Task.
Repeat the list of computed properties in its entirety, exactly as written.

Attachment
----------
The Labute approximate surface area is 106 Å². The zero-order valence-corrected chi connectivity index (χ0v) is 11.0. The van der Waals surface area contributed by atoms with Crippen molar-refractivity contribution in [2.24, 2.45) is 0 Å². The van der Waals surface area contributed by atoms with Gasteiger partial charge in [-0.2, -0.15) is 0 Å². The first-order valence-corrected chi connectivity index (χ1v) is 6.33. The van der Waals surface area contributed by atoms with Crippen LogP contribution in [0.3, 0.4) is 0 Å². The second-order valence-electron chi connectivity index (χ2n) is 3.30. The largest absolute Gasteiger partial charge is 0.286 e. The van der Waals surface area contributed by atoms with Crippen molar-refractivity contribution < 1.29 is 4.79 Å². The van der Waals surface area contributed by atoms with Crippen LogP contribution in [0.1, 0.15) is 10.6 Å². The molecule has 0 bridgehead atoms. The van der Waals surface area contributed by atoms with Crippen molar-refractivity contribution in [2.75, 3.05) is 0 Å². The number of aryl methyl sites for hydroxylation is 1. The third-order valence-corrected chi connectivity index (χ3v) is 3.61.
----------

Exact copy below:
The Labute approximate surface area is 106 Å². The zero-order valence-corrected chi connectivity index (χ0v) is 11.0. The van der Waals surface area contributed by atoms with Crippen molar-refractivity contribution in [2.24, 2.45) is 0 Å². The van der Waals surface area contributed by atoms with Gasteiger partial charge in [-0.2, -0.15) is 0 Å². The first-order valence-corrected chi connectivity index (χ1v) is 6.33. The van der Waals surface area contributed by atoms with Crippen LogP contribution in [0.3, 0.4) is 0 Å². The second-order valence-electron chi connectivity index (χ2n) is 3.30. The largest absolute Gasteiger partial charge is 0.286 e. The van der Waals surface area contributed by atoms with Crippen molar-refractivity contribution < 1.29 is 4.79 Å². The van der Waals surface area contributed by atoms with Crippen LogP contribution in [0.1, 0.15) is 10.6 Å². The molecule has 0 bridgehead atoms. The van der Waals surface area contributed by atoms with Crippen molar-refractivity contribution in [2.75, 3.05) is 0 Å². The number of aryl methyl sites for hydroxylation is 1. The third-order valence-corrected chi connectivity index (χ3v) is 3.61.